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Monday's Mini-Report

Today's edition of quick hits

Today's edition of quick hits:

* President Obama challenges Speaker Boehner: "'My very strong suspicion is there are enough votes there' to pass the government funding legislation, he said during an unannounced stop at FEMA National Response Coordination Center in Washington, D.C. 'Hold a vote. Call a vote right now. Let's see what happens.'"

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Progress: "Secretary of State John Kerry lauded Syria Monday, saying he was 'very pleased' at news that experts had already begun the process of destroying Syria's chemical weapons arsenal. In unusual praise for Damascus, Kerry also gave the government of President Bashar Assad credit for quickly complying with the United Nations resolution on destroying its chemical weapons."

* For the first time, the White House said today it's open to a temporary extension of the debt ceiling, so long as it's a "clean" bill.

Pakistan: "At least two police officers were killed and a dozen people wounded on Monday when a bomb went off near a health care facility where polio vaccines were being dispensed outside this northwestern Pakistani city, officials said."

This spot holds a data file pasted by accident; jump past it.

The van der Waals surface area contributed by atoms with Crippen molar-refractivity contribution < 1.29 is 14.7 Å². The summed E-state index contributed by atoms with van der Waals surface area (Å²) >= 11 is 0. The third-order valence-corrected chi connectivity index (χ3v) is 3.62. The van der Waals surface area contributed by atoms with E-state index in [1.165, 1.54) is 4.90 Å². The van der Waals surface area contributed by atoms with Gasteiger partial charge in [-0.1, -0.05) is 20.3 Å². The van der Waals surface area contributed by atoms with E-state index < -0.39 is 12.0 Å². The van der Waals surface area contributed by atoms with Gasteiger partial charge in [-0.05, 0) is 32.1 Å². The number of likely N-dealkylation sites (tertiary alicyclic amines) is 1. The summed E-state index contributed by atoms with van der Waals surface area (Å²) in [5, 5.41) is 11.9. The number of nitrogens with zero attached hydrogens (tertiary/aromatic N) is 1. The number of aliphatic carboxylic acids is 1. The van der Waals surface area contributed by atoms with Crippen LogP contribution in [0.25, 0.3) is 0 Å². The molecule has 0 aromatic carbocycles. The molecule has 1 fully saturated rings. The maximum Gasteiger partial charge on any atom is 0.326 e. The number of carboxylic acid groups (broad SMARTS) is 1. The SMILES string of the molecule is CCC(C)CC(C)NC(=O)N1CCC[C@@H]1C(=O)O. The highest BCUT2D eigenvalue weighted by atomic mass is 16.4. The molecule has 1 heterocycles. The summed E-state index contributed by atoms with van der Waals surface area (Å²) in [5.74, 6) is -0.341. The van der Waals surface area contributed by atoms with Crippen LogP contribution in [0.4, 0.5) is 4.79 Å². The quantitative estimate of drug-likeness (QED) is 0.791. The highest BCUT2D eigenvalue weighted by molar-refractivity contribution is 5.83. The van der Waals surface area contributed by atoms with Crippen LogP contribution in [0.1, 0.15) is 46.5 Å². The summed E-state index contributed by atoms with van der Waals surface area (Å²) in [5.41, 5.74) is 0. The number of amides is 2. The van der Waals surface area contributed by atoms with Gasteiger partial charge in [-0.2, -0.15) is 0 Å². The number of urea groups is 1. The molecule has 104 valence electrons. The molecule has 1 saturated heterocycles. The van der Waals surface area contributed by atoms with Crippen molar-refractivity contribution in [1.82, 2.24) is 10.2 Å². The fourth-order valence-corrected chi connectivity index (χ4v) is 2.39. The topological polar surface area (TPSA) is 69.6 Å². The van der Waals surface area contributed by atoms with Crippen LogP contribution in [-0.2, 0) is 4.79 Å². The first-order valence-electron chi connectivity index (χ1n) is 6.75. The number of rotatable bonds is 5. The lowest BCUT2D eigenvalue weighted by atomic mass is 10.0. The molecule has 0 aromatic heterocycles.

Egypt: "At least 28 people were killed and more than 90 wounded in clashes during protests in Egypt on Sunday, security sources and state media said, as the crisis since the army seized power three months ago showed no sign of abating."

Twelve years: "Monday marks 12 years since the U.S. invaded Afghanistan, and for a conflict that's been seemingly forgotten by most Americans who've grown weary of war, it seems fitting that the anniversary should be overshadowed by a domestic story: the federal government shutdown."

Pentagon: "Defense Secretary Chuck Hagel made a surprise announcement on Saturday that he would reinstate almost all of the 350,000 civilian employees of the Defense Department who had been sent home when the government shut down last week."

National Day of Immigrant Dignity and Respect: "Thousands of supporters of an immigration overhaul held rallies on Saturday at more than 150 sites in 40 states, trying to pressure Congress, despite the partisan turmoil in Washington, to focus on passing a pathway to citizenship for millions of immigrants here illegally."

* Rep. Lee Terry (R-Neb.) said last week he'd continue to accept his paychecks during the shutdown because he has a "nice house." Today, Terry changed his mind.

* Jonathan Bernstein on Ron Fournier: "Just when you think he's hit bottom, he keeps going."

Krugman: "It has been obvious for years that the modern Republican Party is no longer capable of thinking seriously about policy. Whether the issue is climate change or inflation, party members believe what they want to believe, and any contrary evidence is dismissed as a hoax, the product of vast liberal conspiracies."

Anything to add? Consider this an open thread.